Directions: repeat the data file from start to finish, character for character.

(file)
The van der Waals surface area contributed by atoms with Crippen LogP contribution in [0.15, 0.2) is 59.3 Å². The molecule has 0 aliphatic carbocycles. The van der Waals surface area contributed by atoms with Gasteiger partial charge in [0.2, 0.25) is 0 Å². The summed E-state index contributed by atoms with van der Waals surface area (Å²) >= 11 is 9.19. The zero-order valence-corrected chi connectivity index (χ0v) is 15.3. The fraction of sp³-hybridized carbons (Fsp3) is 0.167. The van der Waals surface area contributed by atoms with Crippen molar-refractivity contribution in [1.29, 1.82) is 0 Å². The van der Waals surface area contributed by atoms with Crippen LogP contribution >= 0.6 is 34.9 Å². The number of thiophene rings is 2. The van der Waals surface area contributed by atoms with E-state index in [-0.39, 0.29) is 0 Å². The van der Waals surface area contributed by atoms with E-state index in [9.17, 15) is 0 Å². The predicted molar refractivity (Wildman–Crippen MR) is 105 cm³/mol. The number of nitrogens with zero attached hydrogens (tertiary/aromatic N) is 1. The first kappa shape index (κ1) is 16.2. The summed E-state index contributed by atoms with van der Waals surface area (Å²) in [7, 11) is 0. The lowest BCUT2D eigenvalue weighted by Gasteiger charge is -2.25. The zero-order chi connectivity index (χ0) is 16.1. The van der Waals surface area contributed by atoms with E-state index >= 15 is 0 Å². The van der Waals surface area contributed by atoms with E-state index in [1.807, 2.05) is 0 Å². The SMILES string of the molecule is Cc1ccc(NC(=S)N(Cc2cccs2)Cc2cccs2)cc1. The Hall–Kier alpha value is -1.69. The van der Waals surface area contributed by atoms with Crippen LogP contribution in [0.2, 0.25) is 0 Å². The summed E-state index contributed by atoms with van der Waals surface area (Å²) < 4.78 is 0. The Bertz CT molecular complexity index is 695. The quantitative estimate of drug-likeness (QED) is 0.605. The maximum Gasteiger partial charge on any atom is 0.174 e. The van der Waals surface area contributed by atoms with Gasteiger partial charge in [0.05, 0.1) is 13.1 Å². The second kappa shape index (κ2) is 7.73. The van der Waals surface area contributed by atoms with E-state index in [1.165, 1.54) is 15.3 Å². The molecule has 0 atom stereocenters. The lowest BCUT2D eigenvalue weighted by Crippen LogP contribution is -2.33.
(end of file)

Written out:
The van der Waals surface area contributed by atoms with Crippen LogP contribution in [0.15, 0.2) is 59.3 Å². The molecule has 0 aliphatic carbocycles. The van der Waals surface area contributed by atoms with Gasteiger partial charge in [0.2, 0.25) is 0 Å². The summed E-state index contributed by atoms with van der Waals surface area (Å²) >= 11 is 9.19. The zero-order valence-corrected chi connectivity index (χ0v) is 15.3. The fraction of sp³-hybridized carbons (Fsp3) is 0.167. The van der Waals surface area contributed by atoms with Crippen molar-refractivity contribution in [1.29, 1.82) is 0 Å². The van der Waals surface area contributed by atoms with Crippen LogP contribution >= 0.6 is 34.9 Å². The number of thiophene rings is 2. The van der Waals surface area contributed by atoms with E-state index in [-0.39, 0.29) is 0 Å². The van der Waals surface area contributed by atoms with E-state index in [9.17, 15) is 0 Å². The predicted molar refractivity (Wildman–Crippen MR) is 105 cm³/mol. The number of nitrogens with zero attached hydrogens (tertiary/aromatic N) is 1. The first kappa shape index (κ1) is 16.2. The summed E-state index contributed by atoms with van der Waals surface area (Å²) in [7, 11) is 0. The lowest BCUT2D eigenvalue weighted by Gasteiger charge is -2.25. The zero-order chi connectivity index (χ0) is 16.1. The van der Waals surface area contributed by atoms with E-state index >= 15 is 0 Å². The van der Waals surface area contributed by atoms with E-state index in [1.807, 2.05) is 0 Å². The SMILES string of the molecule is Cc1ccc(NC(=S)N(Cc2cccs2)Cc2cccs2)cc1. The Hall–Kier alpha value is -1.69. The van der Waals surface area contributed by atoms with Crippen LogP contribution in [0.2, 0.25) is 0 Å². The summed E-state index contributed by atoms with van der Waals surface area (Å²) < 4.78 is 0. The Bertz CT molecular complexity index is 695. The quantitative estimate of drug-likeness (QED) is 0.605. The maximum Gasteiger partial charge on any atom is 0.174 e. The van der Waals surface area contributed by atoms with Gasteiger partial charge in [0.05, 0.1) is 13.1 Å². The second kappa shape index (κ2) is 7.73. The van der Waals surface area contributed by atoms with E-state index in [1.165, 1.54) is 15.3 Å². The molecule has 0 atom stereocenters. The lowest BCUT2D eigenvalue weighted by Crippen LogP contribution is -2.33.